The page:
It appears that the VTune driver needs to not only be installed,but running before any collector options can be changed for remote data collection. This seems like an oversight in rdc.
So my question is, given that the driver needs to be running, how intrusive is it? Since we're trying to use rdc on a portal machine (i.e., strictly acting as secure access to target machines),the system administrators are concerned that running the VTune driver on this machine will be too costly in terms of machine resources.
It's been our experience in the VTune group that most users don't write development code in a production environment with other users. Most are in a fairly controlled development systemenvironment (for a variety of reasons).
That said, I note that on my lab system, I have exactly 21 kernel modules loaded up at any given time, all but one of which were already on the system by virtue of my default install:
VTune is one of them, of course. In terms of expense, we consider it extremely minimal although I've never tried to measure it in relative terms with other kernel modules.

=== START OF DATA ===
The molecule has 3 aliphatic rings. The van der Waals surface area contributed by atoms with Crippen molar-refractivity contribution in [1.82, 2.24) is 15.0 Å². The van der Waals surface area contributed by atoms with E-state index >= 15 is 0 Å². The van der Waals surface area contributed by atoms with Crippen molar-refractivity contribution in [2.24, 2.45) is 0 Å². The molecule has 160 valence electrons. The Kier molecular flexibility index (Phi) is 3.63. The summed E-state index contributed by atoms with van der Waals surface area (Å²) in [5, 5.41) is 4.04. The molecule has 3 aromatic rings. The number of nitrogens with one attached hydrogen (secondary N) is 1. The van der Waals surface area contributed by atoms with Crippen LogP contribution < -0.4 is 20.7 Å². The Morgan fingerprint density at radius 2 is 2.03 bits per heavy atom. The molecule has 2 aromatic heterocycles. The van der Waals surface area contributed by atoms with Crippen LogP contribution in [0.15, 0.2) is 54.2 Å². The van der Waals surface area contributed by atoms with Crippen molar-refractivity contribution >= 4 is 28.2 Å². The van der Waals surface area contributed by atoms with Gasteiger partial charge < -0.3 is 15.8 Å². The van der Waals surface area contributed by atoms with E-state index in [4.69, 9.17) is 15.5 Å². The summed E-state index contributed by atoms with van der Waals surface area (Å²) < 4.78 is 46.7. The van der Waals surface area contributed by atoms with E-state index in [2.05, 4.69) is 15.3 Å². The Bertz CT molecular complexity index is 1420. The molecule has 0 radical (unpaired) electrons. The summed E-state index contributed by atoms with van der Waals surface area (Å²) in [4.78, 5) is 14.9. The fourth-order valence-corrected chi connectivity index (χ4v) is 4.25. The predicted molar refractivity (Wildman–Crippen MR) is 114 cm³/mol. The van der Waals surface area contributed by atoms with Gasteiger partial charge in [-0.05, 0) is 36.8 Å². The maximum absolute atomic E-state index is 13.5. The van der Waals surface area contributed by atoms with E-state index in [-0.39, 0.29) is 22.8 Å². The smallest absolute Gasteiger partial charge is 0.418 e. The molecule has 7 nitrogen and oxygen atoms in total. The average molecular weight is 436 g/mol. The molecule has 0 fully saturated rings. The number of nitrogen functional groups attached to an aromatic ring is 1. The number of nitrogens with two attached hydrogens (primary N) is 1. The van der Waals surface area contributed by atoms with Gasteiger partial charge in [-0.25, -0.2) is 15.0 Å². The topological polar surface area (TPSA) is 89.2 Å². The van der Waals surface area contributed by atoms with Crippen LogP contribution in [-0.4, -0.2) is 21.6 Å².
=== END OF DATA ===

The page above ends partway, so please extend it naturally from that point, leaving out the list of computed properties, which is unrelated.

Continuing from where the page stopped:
The module works with the /dev/vtune* files that are also installed, and is in play only during sampling sessions (callgraph does not use the sampling drivers).
It seems much more likely that the code you're running would be have a negative impact on system resources, affecting other users, than this small driver. That might be enough reason not to sample on a production system all by itself.
Also please note, depending on what sorts of sampling experiments you set up, VTune can collect huge amounts of data in a very short time. You'd want to use a system with lots of available space to insure no unpleasantness with regard to user quotas, or almost-full filesystems filling up.